How important is space when you are planning for an exhibition? The collection sits within a Grade II listed building, which is a building of special interest with approx. 92% of all listed buildings in the United Kingdom this class. Does this affect how you plan the layout and displays of the collection?
I cheated slightly in that we built a new exhibition space, dodged all the listing restrictions. We have our new exhibitions space downstairs which has a 21st-century feel. It has new lightings. It’s one empty space that we can build within each exhibition, everything is demountable and it’s incredibly flexible. So it’s really interesting from a visitor experience approach because in the house aesthetic, which is incredibly immersive and decorative. And then you go into the temporary exhibition space and you're in a contemporary exhibition feel with painted walls, and much more spaced out selective hand, something that’s been carefully curated. There’s a bit of that tension that Yuriko has mentioned, that big gear change for visitors to move from that space. Something that has allowed us to do in terms of moving the permanent collection down into the temporary exhibition space, so selecting objects from our collection as part of a curated loaned in collection means that we can give them that space to look at them in a very different way, out of their highly dense and decorative environment. It really gives us an opportunity to look at that.
We have our new exhibitions space downstairs which has a 21st-century feel… selecting objects from our collection as part of a curated loaned in collection means that we can give them that space to look at them in a very different way, out of their highly dense and decorative environment. It really gives us an opportunity to look at that.
Clare Simpson, Head of Exhibitions, The Wallace Collection
We work with exhibition designers and graphic designers on the 2D and 3D elements in the exhibition space. We look at the wayfinding and the narrative of the exhibition, so we can really go in a give it a full visitor-based approach in terms of the exhibition space. The permanent collection has a very different kind of aesthetic to it, in that there is no planned route around the collection. It relies heavily on a self-guided visit and the element of self-guided discovery. But that said, we have done a coupled of little displays within the collection. We did the big show with Manolo Blahnik. We try to find these opportunities within the permanent collection where we can rotate or hang, obviously with the listing in mind. Not necessarily just the listing, it’s really how densely decorative everything is. So moving something on the silk walls, or moving something that it isn’t obscured by a piece of furniture. They’re all challenges we’re looking at now that we want to create more opportunities within the permanent collection space. We have a menu of different channels, different layers, different ways to experiment and explore. The listing and access are the two biggest challenges.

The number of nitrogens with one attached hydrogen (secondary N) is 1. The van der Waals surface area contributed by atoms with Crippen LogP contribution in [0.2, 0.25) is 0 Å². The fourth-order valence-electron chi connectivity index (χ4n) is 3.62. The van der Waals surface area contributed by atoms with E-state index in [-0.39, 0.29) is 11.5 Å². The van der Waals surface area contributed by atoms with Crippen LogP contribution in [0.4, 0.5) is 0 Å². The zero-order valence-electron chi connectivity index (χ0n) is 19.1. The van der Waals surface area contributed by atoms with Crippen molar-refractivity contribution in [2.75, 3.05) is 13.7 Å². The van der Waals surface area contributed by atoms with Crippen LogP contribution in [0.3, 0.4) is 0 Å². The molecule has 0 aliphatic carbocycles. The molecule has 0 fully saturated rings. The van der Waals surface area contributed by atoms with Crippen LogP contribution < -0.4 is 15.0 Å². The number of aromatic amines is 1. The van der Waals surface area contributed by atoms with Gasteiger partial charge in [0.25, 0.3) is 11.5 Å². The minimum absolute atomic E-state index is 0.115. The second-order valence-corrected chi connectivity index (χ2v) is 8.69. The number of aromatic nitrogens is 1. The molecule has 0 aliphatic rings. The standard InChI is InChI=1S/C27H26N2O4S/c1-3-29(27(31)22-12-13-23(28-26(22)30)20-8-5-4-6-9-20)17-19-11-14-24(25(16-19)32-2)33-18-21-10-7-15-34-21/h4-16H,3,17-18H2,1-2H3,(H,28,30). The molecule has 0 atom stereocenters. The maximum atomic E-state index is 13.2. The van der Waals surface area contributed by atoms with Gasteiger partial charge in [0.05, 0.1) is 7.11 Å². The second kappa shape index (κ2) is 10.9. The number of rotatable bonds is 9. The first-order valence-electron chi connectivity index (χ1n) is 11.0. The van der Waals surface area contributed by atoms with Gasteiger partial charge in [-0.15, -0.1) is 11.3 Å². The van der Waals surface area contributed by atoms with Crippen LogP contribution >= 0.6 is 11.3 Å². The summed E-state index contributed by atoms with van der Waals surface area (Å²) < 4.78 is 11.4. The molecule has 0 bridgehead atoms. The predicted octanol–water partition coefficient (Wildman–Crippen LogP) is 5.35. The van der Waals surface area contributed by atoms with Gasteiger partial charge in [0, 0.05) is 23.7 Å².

Access-wise, do you move the works during opening hours?
We don’t have a day of the week that we’re closed. That does make it challenging especially for Yunsun and the curatorial team to inspect objects or move them around because everything on view permanently. We try and do as much out-of-hours as we can. We open to the public at 10am, so we kind of have a working window between 7am to 10am where we can try to move things out and reopen, as if fairies came at night and moved things around. We’re also lucky enough in that if we do have to eat into the public opening time for an hour or so, there’s enough of the collection to see while we work on one room.
On keeping the art collection in optimum condition - conservation, restoration, and preventative measures, does the condition of the artwork affect where it is displayed in the building? For example, a particularly fragile artwork, what do you do?
Yes and no. Even though this is a listed building, we have an air-conditioning system for all the galleries in whole museum. We do control the environment, so in theory, we shouldn’t have areas where we couldn’t display certain items. I would just say one thing, when it comes to light, if we have very vulnerable paintings like watercolour or paper items, we may avoid the south-side of it where the direct sunlight might actually touch the items.
We don’t only condition check them, we also have an active pest management, so we set up pest traps so we know if there are certain items that might be attractive to certain insects. Although we control the environment, sometimes it is not perfect, so if we feel this area is a little more humid than we would like, and it’s a more optimum condition for the insects, every insect have their lifecycle, we might put in more time to housecleaning, and we might put more pest traps in certain places.
We have sensors that records humidity, temperature, UV light, and light levels. We do that throughout the building, 24/7.